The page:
Flat Rolled Low Carbon Sheet

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Steel Mill Types | Common Steel Types | Common Types of Coated Steel | Chemistry | Steel Grades and Hardness | Steel Strength (Mechanical Properties) |  | Steel Supply Chain

steel \ˈstēl\  

A generally hard, strong, durable, malleable alloy of iron and carbon, usually containing between 0.2 and 1.5 percent carbon.

Steel Mill Types

There are different types of flat rolled steel mills:

Integrated Mills | Mini Mills | Conversion Mills

Integrated Mills: The principal raw materials for an integrated mill are iron ore, limestone, scrap, and coal (or coke). These materials are charged in batches in a blast furnace where the raw materials are converted to liquid iron (also called pig iron). The material is then moved to a basic oxygen furnace (BOF) for final chemistry refinement. Material is poured into a thick slab and is cooled for future rolling. Slabs must be reheated in ovens to be rolled down to a final thickness.

Advantages: generally produces broader grades and types of steel than mini mills.


  • Arcelor Mittal
  • AK Steel
  • US Steel
  • Essar Algoma

Mini Mills: Obtains most of its iron from scrap steel recycled from used automobiles and equipment or by-products of manufacturing. Material is melted in an Electric Arc Furnace (EAF). Material is continuously cast from the laddle into a slab form and while still heated is rolled to a final sheet product.


  • Newer and efficient infrastructure
  • Uses recycled material- more Eco friendly
  • Reduced energy costs than other types of mills
  • Less labor required
  • Produces less pollution
  • Reduced leadtimes
  • Improved gauge control


  • Steel Dynamics (SDI)
  • Nucor
  • North Star BlueScope Steel
  • Big River
  • NLMK Indiana

Conversion Mills: Convert slabs into flat rolled coils by heating them up and reducing gauge through rolling mills.


  • Leadtimes
  • Smaller min order quantity
  • Flexibility on size / width of coils


  • Wheeling Nisshin
  • AM/NS-Calvert (Arcelor Mittal / Nippon Steel)
  • CSN

Common Steel Types

Hot Rolled (Hot Rolled Black) : molten steel that is cooled and formed into coils while steel is red hot (approx. 1,700°). Product has scale , which is a oxide coating that is formed at high temperatures. Rust forms on unprotected metal and is often stored outside.

Hot Rolled Pickled & Oiled (HR P&O): Hot rolled black is uncoiled and sent through a series of hydrochloric baths that removes scale, rust, and unwanted debris. The coil is then lightly oiled for temporary rust prevention.

Cold Rolled Steel (CR):
Is produced by running HRP&O steel through a series of rollers at room temperature to reduce thickness. The rolling process can increase strength and improve surface finish.

When reducing gauge by a large percentage the material becomes brittle and hard and must go through an annealing (baking) and tempering process to regain formability and required hardness.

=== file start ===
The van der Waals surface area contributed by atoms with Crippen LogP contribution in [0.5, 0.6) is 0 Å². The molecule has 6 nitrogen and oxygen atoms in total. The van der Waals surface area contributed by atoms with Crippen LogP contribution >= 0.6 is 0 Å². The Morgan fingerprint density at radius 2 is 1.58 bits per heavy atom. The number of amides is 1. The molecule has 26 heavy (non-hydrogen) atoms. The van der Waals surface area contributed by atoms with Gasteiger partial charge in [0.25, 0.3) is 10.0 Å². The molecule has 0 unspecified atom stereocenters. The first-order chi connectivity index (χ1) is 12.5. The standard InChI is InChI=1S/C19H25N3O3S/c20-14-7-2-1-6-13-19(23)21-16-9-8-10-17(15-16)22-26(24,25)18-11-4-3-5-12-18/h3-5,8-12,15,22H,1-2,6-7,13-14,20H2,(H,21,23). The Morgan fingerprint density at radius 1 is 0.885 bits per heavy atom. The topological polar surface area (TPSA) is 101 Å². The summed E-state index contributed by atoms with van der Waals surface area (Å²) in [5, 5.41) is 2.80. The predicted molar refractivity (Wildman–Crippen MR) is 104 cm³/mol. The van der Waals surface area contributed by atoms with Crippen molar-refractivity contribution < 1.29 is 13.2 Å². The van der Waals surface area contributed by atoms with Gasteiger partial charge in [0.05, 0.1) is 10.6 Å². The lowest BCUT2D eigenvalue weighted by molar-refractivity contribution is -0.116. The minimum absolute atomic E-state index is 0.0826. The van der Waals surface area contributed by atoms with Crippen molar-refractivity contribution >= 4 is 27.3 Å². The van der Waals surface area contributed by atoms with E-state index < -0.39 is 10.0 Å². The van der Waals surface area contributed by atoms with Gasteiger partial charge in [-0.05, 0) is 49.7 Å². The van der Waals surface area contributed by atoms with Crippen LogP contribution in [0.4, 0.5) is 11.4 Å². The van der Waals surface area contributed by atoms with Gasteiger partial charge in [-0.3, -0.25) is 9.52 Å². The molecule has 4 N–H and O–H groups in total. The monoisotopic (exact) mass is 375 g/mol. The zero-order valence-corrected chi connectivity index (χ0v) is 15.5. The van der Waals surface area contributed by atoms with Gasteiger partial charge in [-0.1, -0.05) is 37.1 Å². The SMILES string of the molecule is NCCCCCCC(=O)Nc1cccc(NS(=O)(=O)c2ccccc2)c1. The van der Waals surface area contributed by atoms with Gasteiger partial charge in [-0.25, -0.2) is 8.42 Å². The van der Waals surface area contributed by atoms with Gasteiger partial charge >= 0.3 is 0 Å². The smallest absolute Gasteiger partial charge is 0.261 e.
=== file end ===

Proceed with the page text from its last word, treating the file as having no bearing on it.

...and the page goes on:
Common Types of Coated Steels:

Electro-Galvanized (EG/EL): Zinc plating process whereby the molecules on the positively charged zinc anode attach to the negatively charged sheet steel. Thickness of coating can be readily controlled by electric charge or changing the speed of operation.

Great surface for painting and precise coating thicknesses

Applications: Automotive (electrical components, body panels) and Appliance (dishwashers/ stoves etc.)

Galvanized (GA): Hot dipped galvanized is manufactured by passing steel through a molten bath of zinc to form a thin layer of corrosion resistance. Leaves a crystallization pattern on surface called spangle.

Uses: HVAC & Construction

Galvanneal (GN): Is produced by taking a hot dipped galvanized coil and passing it through a series of furnaces that raise the temperature so that iron atoms from the sheet move into the zinc coating to form a zinc-iron layer.

Great surface for painting and a lower cost alternative to Electro- Galvanized.

Applications: Mainly automotive (Hoods, Doors, and Body Panels)

Aluminized (AZ):Steel that has been hot-dip coated with aluminum-silicon alloy (T1) or pure aluminum (T2).

Type 1 (T1): Heat Resistant, better formability than T2, generally thinner coating thicknesses than T2.

Uses: automotive exhaust systems and ovens
Type 2 (T2): High Corrosion Resistance

Uses: construction (Example- Road Culvert Pipe)


primary elements added to Iron, below are percentages


Steel Grades and Hardness

Steel Grades:

  • CS (CQ): Commercial Steel
  • DS (DQ) or FS: Drawing Steel or Forming Steel (Coated Products)
  • DDS (DDQ): Deep Drawing Steel
  • EDDS: Extra Deep Drawing Steel
  • SS: Structural Steels
  • HSLA: High Strength Low Alloy Steels

Rockwell B Scale (Rb):
is a hardness scale based on the surface hardness of a material. Scale is 0 to 100, higher the Rb harder the material. Used for Aluminum, brass, and soft steels.
(Rockwell C Scale is used for harder steels)

Steel Grades and Hardness

ASTM Guidelines for Grades of Steel**

(For reference only)


** for maximum amounts of: Cu, Ni, Cr, Mo, V, Cb, Ti, N, B please reference specific ASTM Specification.

Steel Strength (Mechanical Properties)


Yield Strength:

The stress at which a material is permanently deformed.

Tensile (Ultimate Strength):

The maximum stress that a material can withstand without fracture

Elongation %:

Total amount of elongation (stretch) until fracture

“Dog Bone” samples showing results of TYE testing


 Logistics through the Supply Chain


Why is a Steel Service Center Needed?

  • Buys in bulk and can offer end user smaller quantities and cost savings.
  • Converts master coils into precise widths and lengths needed by end user.
  • Timely / JIT deliveries: 3-7 day turn around compared to 4-8 week mill leadtime.


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